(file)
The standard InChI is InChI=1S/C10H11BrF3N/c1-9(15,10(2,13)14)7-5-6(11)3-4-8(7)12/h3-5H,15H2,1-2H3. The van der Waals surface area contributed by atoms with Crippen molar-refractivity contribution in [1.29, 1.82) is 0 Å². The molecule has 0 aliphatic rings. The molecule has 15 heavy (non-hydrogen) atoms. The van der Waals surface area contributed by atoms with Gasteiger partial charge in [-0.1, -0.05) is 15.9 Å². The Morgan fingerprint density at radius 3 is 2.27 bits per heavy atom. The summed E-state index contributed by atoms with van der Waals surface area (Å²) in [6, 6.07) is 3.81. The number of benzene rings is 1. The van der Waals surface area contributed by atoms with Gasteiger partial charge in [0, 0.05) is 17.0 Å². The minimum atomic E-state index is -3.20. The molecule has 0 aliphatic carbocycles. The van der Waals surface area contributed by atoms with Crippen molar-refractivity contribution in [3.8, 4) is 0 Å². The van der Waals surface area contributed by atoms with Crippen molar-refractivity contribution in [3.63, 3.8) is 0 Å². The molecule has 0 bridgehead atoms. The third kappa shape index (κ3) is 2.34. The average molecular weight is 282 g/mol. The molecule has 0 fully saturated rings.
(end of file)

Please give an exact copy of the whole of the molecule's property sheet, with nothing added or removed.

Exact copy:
The standard InChI is InChI=1S/C10H11BrF3N/c1-9(15,10(2,13)14)7-5-6(11)3-4-8(7)12/h3-5H,15H2,1-2H3. The van der Waals surface area contributed by atoms with Crippen molar-refractivity contribution in [1.29, 1.82) is 0 Å². The molecule has 0 aliphatic rings. The molecule has 15 heavy (non-hydrogen) atoms. The van der Waals surface area contributed by atoms with Gasteiger partial charge in [-0.1, -0.05) is 15.9 Å². The Morgan fingerprint density at radius 3 is 2.27 bits per heavy atom. The summed E-state index contributed by atoms with van der Waals surface area (Å²) in [6, 6.07) is 3.81. The number of benzene rings is 1. The van der Waals surface area contributed by atoms with Gasteiger partial charge in [0, 0.05) is 17.0 Å². The minimum atomic E-state index is -3.20. The molecule has 0 aliphatic carbocycles. The van der Waals surface area contributed by atoms with Crippen molar-refractivity contribution in [3.8, 4) is 0 Å². The van der Waals surface area contributed by atoms with Crippen molar-refractivity contribution in [3.63, 3.8) is 0 Å². The molecule has 0 bridgehead atoms. The third kappa shape index (κ3) is 2.34. The average molecular weight is 282 g/mol. The molecule has 0 fully saturated rings.